One of the most annoying things about moving to a new home every year or so is the incredible amount of issues I have with windows. Believe it or not, homes come with a wide variety of windows and every home we make ours is radically different from the last. Consequently, I’ve acquired a large collection of various, ugly curtain rods and cheap curtain panels.
With experience comes knowledge and I know that without curtains, my rooms are cold, loud and drab (unless you have fabulous roman blinds or an incredible view, but please note the bit about moving every year or so, that makes the chances of an incredible view or beautiful, custom roman blinds pretty slim). This creates a dilemma. Should I use the ugly curtain panels I acquired nine years ago for $9.97 a pair or splurge for new curtains and hardware? I know! Maybe I should use the curtains I once sent Tom to buy to cover one home’s horrid bedroom cathedral window while I was swollen pregnant and dealing with an evil eye light from a distant hotel at night and the hot sun during the day? They were dark and only hung half-way down the window (we had blinds on the lower portion), but they did the job.
What do I usually do? 1. Ignore the problem as long as humanly possible. Usually it is glaring light or complete lack of privacy that forces me to address the window. 2. Sort through curtains and rods to find a temporary solution. 3. Spend
over a year a month or so gathering inspiration. 4. Worry about the cost and panic when curtains become an absolute necessity. 5. Continue to suffer with horrid curtains and/or blinds (when renting and leaving soon) or creatively solve the problem using mad bargain hunting skills and a splash of awesome inspiration.
This time around my main issues were my dining room, master bathroom and master bedroom. In my dining room I had dark, wooden roman shades with heavy, thermal gray curtains (it get’s c-c-cold here). After painting the room Pratt & Lambert’s Argent, I needed something more.
I live in a cold, but beautiful region of the country and I desperately wanted to fake some spring in my dining room. I fell in love with this fabric, but it was way more than I wanted to spend on a room I would enjoy for 4-5 more months (though still an incredible steal for decorator weight fabric).
I loved the idea of yellow, it was the end of winter and we still had plenty of snow. So I looked for something else and came across these tablecloths at Target:
Yes. $9.99, 60 x 84 inches, nice and wide and a great length. Hmmm. Could I? Would I? Oh yes, I did! And no, I don’t sew (I want to, truly, but have never learned and just discovered my sewing machine’s instruction manual and pedal in my basement, maybe in Spain?). What did I use? This amazing stuff called Stitch Witchery (you can find some at Michael’s, JoAnn’s or on Amazon, right here).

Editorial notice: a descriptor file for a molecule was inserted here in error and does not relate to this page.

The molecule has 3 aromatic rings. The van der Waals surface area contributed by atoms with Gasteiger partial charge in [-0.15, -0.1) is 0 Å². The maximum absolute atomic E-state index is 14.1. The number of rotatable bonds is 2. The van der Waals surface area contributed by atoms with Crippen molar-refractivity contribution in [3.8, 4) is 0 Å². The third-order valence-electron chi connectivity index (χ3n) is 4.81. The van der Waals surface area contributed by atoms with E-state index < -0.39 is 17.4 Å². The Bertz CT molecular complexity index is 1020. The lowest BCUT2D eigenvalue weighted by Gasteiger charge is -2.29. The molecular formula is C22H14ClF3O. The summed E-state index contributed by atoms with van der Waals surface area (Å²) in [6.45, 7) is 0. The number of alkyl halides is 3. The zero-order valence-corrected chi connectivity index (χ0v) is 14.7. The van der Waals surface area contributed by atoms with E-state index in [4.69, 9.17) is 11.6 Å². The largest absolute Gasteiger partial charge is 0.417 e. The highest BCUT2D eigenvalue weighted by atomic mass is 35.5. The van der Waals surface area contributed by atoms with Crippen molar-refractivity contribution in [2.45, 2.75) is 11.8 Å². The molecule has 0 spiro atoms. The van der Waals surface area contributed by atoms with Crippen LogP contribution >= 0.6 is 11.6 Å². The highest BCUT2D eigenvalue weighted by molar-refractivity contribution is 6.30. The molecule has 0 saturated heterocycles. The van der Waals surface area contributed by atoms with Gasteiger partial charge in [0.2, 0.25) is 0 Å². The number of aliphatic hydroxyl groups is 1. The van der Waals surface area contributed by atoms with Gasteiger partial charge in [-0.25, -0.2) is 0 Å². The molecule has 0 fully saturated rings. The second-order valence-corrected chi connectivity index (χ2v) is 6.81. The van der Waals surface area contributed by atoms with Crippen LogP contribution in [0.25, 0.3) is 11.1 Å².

This stuff is amazing, all you need is an ironing board, hot iron, plenty of water and a couple of rotating damp ironing cloths (I used washcloths, but any heavier cotton fabric would work just fine). I first started by ironing the tablecloths and measuring the length. I chose to make my own pocket for the rod and ironed a 4 inch crease across the width of each tablecloth.
Finally, it was on to the crazy part. Make sure you have something fabulous to watch on TV, because this part takes a chunk of time. Unroll your Stitch Witchery and line up where you would want the seam if you were actually pinning and sewing this into a curtain.
Next, make sure your iron is full of water, place it on “Wool” setting, line up tape and fabric, lay your ironing cloth down and press. Hold each press for about 30 seconds. Let cool about 5 and check. If it pulls up a bit, rotate your cloth and press again (wetting your cloth as it dries). For fabric this thin, 30 seconds was plenty. 30 seconds per press that is, about 6-8 presses per curtain, plus ironing…it takes awhile standing at the ironing board, but much faster than learning to sew right now.
Repeat above step until your curtains are ready to hang. When I originally hung my curtains, I lived with the rod pocket for about a week before picking up a couple of sets of curtain clip rings. I made the pocket too narrow and it was difficult to open and close.
I love the effect though, sheer and glowing with sunshine. I’m not sure this would be a permanent solution in a home without a liner, but for my current needs (pattern and SUNSHINE!), it was perfect!
Yes, if you look close you will see we have Easter eggs hanging from our birch tree…whatever it takes to keep the girls happy! Oh and I should probably upgrade my curtain rods, but for now this is homey and wonderful!
Get some Stitch Witchery and get busy. Trust me, you can turn just about anything into curtains. For more fusible tape inspiration, check out this post by Young House Love.
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